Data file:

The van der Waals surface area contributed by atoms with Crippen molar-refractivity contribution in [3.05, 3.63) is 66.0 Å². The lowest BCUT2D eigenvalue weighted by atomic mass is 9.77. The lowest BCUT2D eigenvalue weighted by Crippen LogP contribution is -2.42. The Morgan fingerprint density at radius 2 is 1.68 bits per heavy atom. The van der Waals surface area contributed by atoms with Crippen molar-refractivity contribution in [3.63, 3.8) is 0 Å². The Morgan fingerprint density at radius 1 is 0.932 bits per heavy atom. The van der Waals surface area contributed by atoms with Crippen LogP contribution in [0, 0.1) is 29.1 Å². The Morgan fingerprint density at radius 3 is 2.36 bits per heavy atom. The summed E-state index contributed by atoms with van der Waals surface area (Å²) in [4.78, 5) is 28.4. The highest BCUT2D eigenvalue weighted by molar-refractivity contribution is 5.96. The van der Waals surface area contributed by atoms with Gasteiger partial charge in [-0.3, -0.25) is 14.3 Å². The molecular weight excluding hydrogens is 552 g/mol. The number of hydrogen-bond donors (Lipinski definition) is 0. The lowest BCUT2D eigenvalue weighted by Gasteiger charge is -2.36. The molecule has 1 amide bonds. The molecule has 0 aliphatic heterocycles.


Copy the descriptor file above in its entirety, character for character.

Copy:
The van der Waals surface area contributed by atoms with Crippen molar-refractivity contribution in [3.05, 3.63) is 66.0 Å². The lowest BCUT2D eigenvalue weighted by atomic mass is 9.77. The lowest BCUT2D eigenvalue weighted by Crippen LogP contribution is -2.42. The Morgan fingerprint density at radius 2 is 1.68 bits per heavy atom. The van der Waals surface area contributed by atoms with Crippen molar-refractivity contribution in [3.63, 3.8) is 0 Å². The Morgan fingerprint density at radius 1 is 0.932 bits per heavy atom. The van der Waals surface area contributed by atoms with Crippen LogP contribution in [0, 0.1) is 29.1 Å². The Morgan fingerprint density at radius 3 is 2.36 bits per heavy atom. The summed E-state index contributed by atoms with van der Waals surface area (Å²) in [4.78, 5) is 28.4. The highest BCUT2D eigenvalue weighted by molar-refractivity contribution is 5.96. The van der Waals surface area contributed by atoms with Gasteiger partial charge in [-0.3, -0.25) is 14.3 Å². The molecular weight excluding hydrogens is 552 g/mol. The number of hydrogen-bond donors (Lipinski definition) is 0. The lowest BCUT2D eigenvalue weighted by Gasteiger charge is -2.36. The molecule has 1 amide bonds. The molecule has 0 aliphatic heterocycles.